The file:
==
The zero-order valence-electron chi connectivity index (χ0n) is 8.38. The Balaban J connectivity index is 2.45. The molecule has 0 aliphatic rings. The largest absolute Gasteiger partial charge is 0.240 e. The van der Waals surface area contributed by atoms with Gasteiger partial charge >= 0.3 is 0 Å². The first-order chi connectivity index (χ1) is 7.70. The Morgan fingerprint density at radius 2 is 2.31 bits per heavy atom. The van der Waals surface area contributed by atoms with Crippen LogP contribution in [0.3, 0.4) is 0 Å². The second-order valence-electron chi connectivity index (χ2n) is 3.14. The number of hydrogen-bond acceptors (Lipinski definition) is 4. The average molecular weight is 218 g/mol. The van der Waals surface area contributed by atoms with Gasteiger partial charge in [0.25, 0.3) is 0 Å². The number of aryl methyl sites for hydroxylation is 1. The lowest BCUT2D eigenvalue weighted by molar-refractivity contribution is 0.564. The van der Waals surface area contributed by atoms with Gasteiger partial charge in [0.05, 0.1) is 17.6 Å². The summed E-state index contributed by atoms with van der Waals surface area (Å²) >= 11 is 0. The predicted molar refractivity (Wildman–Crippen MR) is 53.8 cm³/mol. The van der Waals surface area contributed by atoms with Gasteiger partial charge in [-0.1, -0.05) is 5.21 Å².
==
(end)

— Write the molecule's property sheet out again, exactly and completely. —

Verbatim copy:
The zero-order valence-electron chi connectivity index (χ0n) is 8.38. The Balaban J connectivity index is 2.45. The molecule has 0 aliphatic rings. The largest absolute Gasteiger partial charge is 0.240 e. The van der Waals surface area contributed by atoms with Gasteiger partial charge >= 0.3 is 0 Å². The first-order chi connectivity index (χ1) is 7.70. The Morgan fingerprint density at radius 2 is 2.31 bits per heavy atom. The van der Waals surface area contributed by atoms with Crippen LogP contribution in [0.3, 0.4) is 0 Å². The second-order valence-electron chi connectivity index (χ2n) is 3.14. The number of hydrogen-bond acceptors (Lipinski definition) is 4. The average molecular weight is 218 g/mol. The van der Waals surface area contributed by atoms with Gasteiger partial charge in [0.25, 0.3) is 0 Å². The number of aryl methyl sites for hydroxylation is 1. The lowest BCUT2D eigenvalue weighted by molar-refractivity contribution is 0.564. The van der Waals surface area contributed by atoms with Gasteiger partial charge in [0.05, 0.1) is 17.6 Å². The summed E-state index contributed by atoms with van der Waals surface area (Å²) >= 11 is 0. The predicted molar refractivity (Wildman–Crippen MR) is 53.8 cm³/mol. The van der Waals surface area contributed by atoms with Gasteiger partial charge in [-0.1, -0.05) is 5.21 Å².